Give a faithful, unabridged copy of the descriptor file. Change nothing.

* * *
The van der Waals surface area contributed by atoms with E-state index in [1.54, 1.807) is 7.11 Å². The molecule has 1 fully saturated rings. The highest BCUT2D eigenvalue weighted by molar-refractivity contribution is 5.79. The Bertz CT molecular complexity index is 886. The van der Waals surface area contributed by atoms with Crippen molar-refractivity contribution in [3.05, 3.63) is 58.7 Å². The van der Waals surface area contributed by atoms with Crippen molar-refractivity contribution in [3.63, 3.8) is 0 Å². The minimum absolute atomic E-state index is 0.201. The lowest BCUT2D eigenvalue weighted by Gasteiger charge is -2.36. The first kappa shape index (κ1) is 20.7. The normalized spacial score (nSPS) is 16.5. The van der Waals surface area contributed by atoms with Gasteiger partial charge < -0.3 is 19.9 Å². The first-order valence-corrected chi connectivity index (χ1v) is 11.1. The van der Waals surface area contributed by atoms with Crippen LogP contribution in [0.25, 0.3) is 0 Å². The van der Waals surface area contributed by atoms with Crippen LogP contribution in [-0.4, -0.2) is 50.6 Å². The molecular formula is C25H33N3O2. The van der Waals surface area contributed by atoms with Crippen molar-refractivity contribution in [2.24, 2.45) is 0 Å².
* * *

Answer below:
The van der Waals surface area contributed by atoms with E-state index in [1.54, 1.807) is 7.11 Å². The molecule has 1 fully saturated rings. The highest BCUT2D eigenvalue weighted by molar-refractivity contribution is 5.79. The Bertz CT molecular complexity index is 886. The van der Waals surface area contributed by atoms with Crippen molar-refractivity contribution in [3.05, 3.63) is 58.7 Å². The van der Waals surface area contributed by atoms with Crippen molar-refractivity contribution in [3.63, 3.8) is 0 Å². The minimum absolute atomic E-state index is 0.201. The lowest BCUT2D eigenvalue weighted by Gasteiger charge is -2.36. The first kappa shape index (κ1) is 20.7. The normalized spacial score (nSPS) is 16.5. The van der Waals surface area contributed by atoms with Gasteiger partial charge < -0.3 is 19.9 Å². The first-order valence-corrected chi connectivity index (χ1v) is 11.1. The van der Waals surface area contributed by atoms with Crippen LogP contribution in [0.25, 0.3) is 0 Å². The van der Waals surface area contributed by atoms with Crippen LogP contribution in [-0.4, -0.2) is 50.6 Å². The molecular formula is C25H33N3O2. The van der Waals surface area contributed by atoms with Crippen molar-refractivity contribution in [2.24, 2.45) is 0 Å².